If you’ve ever bought a home through a real estate agent and with a mortgage, then you’ve seen a title compromise. This is a “health certificate” from a title insurance company, alerting you to who owns the property you are buying and to any bonds, mortgages, or lien on the property. It is essential that you obtain a title pledge and title insurance.

A typical sales agreement requires the seller to provide the buyer with a “guarantee” deed. The word “collateral” means that the seller is guaranteeing to the buyer that he owns the property, that it consists of the legal description set forth in the title pledge, and that the bonds, liens, and mortgages will have been canceled at closing time so that the property is transferred without any luggage. On the other hand, if the sales contract was signed by one person but the title commitment indicates that there are two owners of the property, both must sign the closing documents for the sale to be consummated. If the property is owned by an estate (because the owner passed away), the personal representative may need to obtain a court order to obtain the authority to sign a deed on behalf of the estate. If the property is owned by a corporation, then a majority of the shareholders must consent to the sale through a corporate resolution for the sale to be effective.

When there is no title insurance to guarantee legal description, legal owner, and absence of liens at closing, the buyer usually gets a mere “claim of surrender” deed. This means “buyer beware,” by far. The buyer may later have a fraud claim against the seller, but that means a lawsuit and potential trouble collecting a judgment. If, on the other hand, you have title insurance and find that the legal description was incorrect, the seller had no right to sell the property and / or the links or other liens were not disclosed or not downloaded, you can file a claim from the sure and hopefully it will pay off almost immediately.

When buying a property, especially if it has been foreclosed or you are buying as a “short sale,” be sure to get a title insurance commitment. The compromise provides guidance on what to do to remove bonds, liens, and mortgages from the public record. However, the commitment may “expire.” There is a date, usually at the top, that indicates the last date the property title was verified. You can request that the title commitment be “updated” to the date of the sale. If not, and you agree to a commitment with an expiration date, you may not be able to complain if the IRS filed a bond against the property the day before the sale and the title company did not discover it. Because title insurance companies are connected to the Registrar of Deeds office these days, it is not a burden for them to do a last minute verification.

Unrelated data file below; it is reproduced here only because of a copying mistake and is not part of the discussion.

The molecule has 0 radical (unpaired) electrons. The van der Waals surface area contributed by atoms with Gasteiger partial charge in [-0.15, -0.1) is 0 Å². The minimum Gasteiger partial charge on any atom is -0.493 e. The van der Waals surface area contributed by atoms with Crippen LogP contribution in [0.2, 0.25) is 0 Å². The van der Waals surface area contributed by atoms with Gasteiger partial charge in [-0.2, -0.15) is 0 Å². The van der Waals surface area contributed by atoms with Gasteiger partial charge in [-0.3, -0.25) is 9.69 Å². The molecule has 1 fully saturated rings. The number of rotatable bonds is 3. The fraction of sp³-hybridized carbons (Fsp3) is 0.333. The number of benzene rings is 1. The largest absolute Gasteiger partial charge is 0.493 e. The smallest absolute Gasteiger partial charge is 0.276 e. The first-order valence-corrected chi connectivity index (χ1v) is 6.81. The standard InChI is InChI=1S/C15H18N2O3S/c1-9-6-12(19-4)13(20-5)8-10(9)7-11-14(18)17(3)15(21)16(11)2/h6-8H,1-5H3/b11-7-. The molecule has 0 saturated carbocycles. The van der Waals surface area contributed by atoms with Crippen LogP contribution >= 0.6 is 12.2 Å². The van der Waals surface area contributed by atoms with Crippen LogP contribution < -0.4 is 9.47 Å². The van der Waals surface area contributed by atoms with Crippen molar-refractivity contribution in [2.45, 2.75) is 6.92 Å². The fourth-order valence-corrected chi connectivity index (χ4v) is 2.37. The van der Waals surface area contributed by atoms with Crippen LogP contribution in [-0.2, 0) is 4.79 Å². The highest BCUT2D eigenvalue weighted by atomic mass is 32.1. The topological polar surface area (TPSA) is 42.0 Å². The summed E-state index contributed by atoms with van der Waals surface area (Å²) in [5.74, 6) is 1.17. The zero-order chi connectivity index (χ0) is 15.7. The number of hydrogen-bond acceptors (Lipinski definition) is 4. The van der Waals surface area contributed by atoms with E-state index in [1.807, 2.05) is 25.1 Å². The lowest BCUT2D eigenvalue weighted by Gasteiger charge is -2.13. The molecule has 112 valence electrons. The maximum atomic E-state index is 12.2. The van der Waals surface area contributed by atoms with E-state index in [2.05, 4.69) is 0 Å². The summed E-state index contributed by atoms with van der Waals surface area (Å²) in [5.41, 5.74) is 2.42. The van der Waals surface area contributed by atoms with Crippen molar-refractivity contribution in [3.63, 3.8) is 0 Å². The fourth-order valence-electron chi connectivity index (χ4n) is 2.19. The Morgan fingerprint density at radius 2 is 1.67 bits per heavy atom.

As a final issue, when the property has been repossessed, there is a “redemption period” (usually six months) after the sheriff’s sale during which the owner can “redeem” the property. To redeem, the owner must go to the Registrar of Deeds office with a cashier’s check for the amount paid at the sheriff’s sale plus the interest that has increased since the sale. If the owner manages to sell the property during this redemption period, that can produce enough money to redeem the property. The problem is that if the property is redeemed, all mortgages or ties that were recorded after the foreclosed mortgage was recorded are restored and remain tied to the property.

For example, suppose the following:

On January 5, 2008, Bank of America recorded a $ 100,000 home loan to the owner.
On September 9, 2009, Quicken Loans registered a guaranteed equity line of $ 50K.
On March 2, 2010, the IRS submitted a bond for $ 100K.

If (a) Bank of America foreclosed on the $ 100K home loan; (b) Bank of America “offered” $ 100K in the sheriff’s sale (and then offered to cancel the mortgage in exchange for the property); and (c) the owner did not redeem the property, then the subsequent Quicken Loans loan and the IRS lien will expire. Bank of America will be the absolute owner of the property.

If, on the other hand, a) Bank of America foreclosed the $ 100K home loan; (b) Bank of America “offered” $ 100K in the sheriff’s sale (and then offered to cancel the mortgage in exchange for the property); and (c) the homeowner redeemed the property, then the subsequent Quicken Loans loan and the IRS lien remain a lien against the property. If someone bought the property during the redemption period, even in a short sale, that person would have paid the owner something to buy the property, but would have actually bought the property still subject to the $ 50K guarantee line and bond from the IRS of $ 100K. . Only the full foreclosure of the redemption period extinguishes subsequent bonds, mortgages, and liens, unless those subsequent lenders or lien holders agree to release their interest in the property. If you are still dealing with the owner of the foreclosed property, the property is certainly still in the redemption period and therefore YOU MUST BE CAREFUL!

It is imperative that real estate buyers obtain title insurance and the wisdom of a good title insurance company. As they say, “If it’s too good to be true, it probably isn’t true.” While in most real estate deals the seller pays for the title insurance, there is nothing to stop the buyer from obtaining title insurance on their own. At a minimum, a buyer should obtain a title search for the property (current as of the sale date) prior to any purchase.

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